Distracted Driving Awareness Month

Just Drive.

Though traffic has dropped significantly since the start of the COVID-19 pandemic, our roads have only gotten more dangerous. On a typical day, more than 700 people are still injured in distracted driving crashes. Talking on a cell phone – even hands-free – or texting or programming an in-vehicle infotainment system diverts your attention away from driving. Keep yourself and others around you safe and #justdrive.

Join NSC during Distracted Driving Awareness Month in April to help make our roadways and our people safer. Whether you’re driving a forklift, semi-truck or just headed home after work, attentive driving is more important than ever. Create a distracted driving program and engage your workforce with ready-made communications and resources. Sign up now and you’ll receive access to materials as soon as they’re ready.

Take Action Today.

Commit to driving distraction-free by taking the NSC Just Drive Pledge. And, consider donating to NSC to help us keep our roads and each other safe. We train drivers and advocate for safe driving programs that make a difference. Your support helps us make the roads safer for everyone.

Learn more at https://www.nsc.org/road-safety/get-involved/distracted-driving-awareness-month


The Consequences.

During a portion of Distracted Driving Awareness Month, from April 8 through 12, you may see increased law enforcement on the roadways as part of the national paid media campaign U Drive. U Text. U Pay. This campaign reminds drivers of the deadly dangers and the legal consequences – including fines – of texting behind the wheel. Also, on April 8 state highway safety offices and law enforcement agencies across the country will take part in Connect to Disconnect, a 4-hour national distracted driving enforcement and awareness initiative. The goals: to demonstrate a nationwide commitment to enforcing texting laws, and to reduce traffic crashes caused by distracted drivers, ultimately preventing injuries and deaths associated with cell phone use and texting while driving.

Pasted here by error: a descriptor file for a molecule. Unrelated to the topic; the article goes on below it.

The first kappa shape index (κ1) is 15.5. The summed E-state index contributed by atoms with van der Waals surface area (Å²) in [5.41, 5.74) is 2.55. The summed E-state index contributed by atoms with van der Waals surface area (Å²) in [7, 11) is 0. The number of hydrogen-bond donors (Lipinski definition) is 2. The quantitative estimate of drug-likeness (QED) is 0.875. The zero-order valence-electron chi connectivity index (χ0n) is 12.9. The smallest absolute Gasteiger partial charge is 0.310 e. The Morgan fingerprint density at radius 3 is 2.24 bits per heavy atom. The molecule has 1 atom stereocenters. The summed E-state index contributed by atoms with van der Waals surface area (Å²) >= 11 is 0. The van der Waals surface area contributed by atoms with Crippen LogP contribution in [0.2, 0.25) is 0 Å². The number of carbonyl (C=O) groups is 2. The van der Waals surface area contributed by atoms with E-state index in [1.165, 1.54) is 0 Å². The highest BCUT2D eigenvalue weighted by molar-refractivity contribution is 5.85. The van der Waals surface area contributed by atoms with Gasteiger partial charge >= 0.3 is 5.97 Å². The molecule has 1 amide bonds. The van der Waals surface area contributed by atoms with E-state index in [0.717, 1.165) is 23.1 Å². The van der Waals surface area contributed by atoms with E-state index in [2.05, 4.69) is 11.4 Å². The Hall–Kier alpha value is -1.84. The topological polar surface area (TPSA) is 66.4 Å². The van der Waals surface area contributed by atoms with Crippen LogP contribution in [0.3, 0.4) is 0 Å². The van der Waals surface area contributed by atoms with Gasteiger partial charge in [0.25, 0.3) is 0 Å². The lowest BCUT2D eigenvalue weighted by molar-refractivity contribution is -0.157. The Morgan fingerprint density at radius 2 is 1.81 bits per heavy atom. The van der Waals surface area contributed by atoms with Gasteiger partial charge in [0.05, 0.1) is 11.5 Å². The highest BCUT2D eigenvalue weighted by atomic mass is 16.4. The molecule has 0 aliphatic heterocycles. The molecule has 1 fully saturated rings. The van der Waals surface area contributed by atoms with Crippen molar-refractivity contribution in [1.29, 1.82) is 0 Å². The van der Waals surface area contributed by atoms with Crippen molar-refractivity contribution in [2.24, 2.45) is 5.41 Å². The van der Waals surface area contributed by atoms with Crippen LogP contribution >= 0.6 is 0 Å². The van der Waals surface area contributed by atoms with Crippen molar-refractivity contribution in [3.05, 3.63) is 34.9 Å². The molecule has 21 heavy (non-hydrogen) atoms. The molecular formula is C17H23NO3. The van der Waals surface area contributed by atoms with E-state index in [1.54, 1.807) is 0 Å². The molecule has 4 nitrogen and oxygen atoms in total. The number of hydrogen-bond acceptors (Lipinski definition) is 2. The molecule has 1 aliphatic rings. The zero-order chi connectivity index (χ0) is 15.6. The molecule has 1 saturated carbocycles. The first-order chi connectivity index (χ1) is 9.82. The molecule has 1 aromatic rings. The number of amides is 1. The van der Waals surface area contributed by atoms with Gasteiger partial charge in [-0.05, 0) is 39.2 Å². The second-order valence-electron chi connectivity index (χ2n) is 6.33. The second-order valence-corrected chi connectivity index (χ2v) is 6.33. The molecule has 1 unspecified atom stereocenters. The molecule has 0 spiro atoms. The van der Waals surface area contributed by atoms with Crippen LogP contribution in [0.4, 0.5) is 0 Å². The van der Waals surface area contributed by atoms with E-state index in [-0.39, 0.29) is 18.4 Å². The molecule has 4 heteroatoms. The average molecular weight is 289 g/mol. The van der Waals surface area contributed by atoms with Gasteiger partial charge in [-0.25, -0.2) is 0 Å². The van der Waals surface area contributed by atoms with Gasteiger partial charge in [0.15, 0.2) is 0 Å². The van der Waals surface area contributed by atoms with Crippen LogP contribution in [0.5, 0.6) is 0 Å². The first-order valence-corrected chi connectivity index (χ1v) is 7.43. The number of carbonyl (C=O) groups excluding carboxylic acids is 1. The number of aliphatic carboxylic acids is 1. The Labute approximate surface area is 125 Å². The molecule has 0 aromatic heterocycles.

Forty-eight states, the District of Columbia, Puerto Rico, Guam, and the Virgin Islands ban text messaging for all drivers; 25 states and territories prohibit drivers from using handheld cell phones while driving; and 39 states plus the District of Columbia, Puerto Rico, Guam, and the Virgin Islands ban cell phone use by teen or novice drivers.

Get more from NHTSA at https://www.nhtsa.gov/distracted-driving/april-distracted-driving-awareness-month 

How to Handle a Roadside Emergency

This article from the Michigan Department of Transportation is a great reminder for all drivers…

For the last 5 years (2014-2018), approximately 10% of all pedestrian-related traffic crash fatalities have involved a roadside emergency. For example, a driver getting out of their car after a crash and then getting hit and killed, or a driver running out of gas and getting hit while walking to the gas station. Generally, the safest thing to do if you are involved in a roadside emergency is to stay in your car, with your seat belt buckled, until help arrives.

MSP Roadside Emergency

If you are involved in a crash:

  • Stay in your car.
  • Keep your seat belt buckled.
  • Drive your car to the shoulder or next exit safely, if possible. Michigan is a “Clear It or Steer It” state.
  • Activate your vehicle’s emergency flashers.